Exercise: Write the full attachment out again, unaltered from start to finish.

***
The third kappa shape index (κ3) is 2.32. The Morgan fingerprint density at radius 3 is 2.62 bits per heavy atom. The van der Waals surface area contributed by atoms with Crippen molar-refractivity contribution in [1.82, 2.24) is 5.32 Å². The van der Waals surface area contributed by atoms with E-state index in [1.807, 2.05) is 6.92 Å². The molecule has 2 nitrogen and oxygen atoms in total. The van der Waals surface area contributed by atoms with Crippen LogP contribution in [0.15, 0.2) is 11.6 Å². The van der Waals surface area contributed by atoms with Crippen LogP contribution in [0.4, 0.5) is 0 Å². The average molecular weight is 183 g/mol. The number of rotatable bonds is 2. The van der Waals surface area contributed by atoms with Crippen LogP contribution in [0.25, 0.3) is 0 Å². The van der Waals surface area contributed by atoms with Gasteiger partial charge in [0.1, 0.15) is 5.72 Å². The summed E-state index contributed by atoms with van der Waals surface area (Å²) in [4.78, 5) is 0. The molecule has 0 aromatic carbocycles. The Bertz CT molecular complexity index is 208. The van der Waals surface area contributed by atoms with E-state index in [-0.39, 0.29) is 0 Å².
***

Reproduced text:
The third kappa shape index (κ3) is 2.32. The Morgan fingerprint density at radius 3 is 2.62 bits per heavy atom. The van der Waals surface area contributed by atoms with Crippen molar-refractivity contribution in [1.82, 2.24) is 5.32 Å². The van der Waals surface area contributed by atoms with E-state index in [1.807, 2.05) is 6.92 Å². The molecule has 2 nitrogen and oxygen atoms in total. The van der Waals surface area contributed by atoms with Crippen LogP contribution in [0.15, 0.2) is 11.6 Å². The van der Waals surface area contributed by atoms with Crippen LogP contribution in [0.4, 0.5) is 0 Å². The average molecular weight is 183 g/mol. The number of rotatable bonds is 2. The van der Waals surface area contributed by atoms with Crippen LogP contribution in [0.25, 0.3) is 0 Å². The van der Waals surface area contributed by atoms with Gasteiger partial charge in [0.1, 0.15) is 5.72 Å². The summed E-state index contributed by atoms with van der Waals surface area (Å²) in [4.78, 5) is 0. The molecule has 0 aromatic carbocycles. The Bertz CT molecular complexity index is 208. The van der Waals surface area contributed by atoms with E-state index in [-0.39, 0.29) is 0 Å².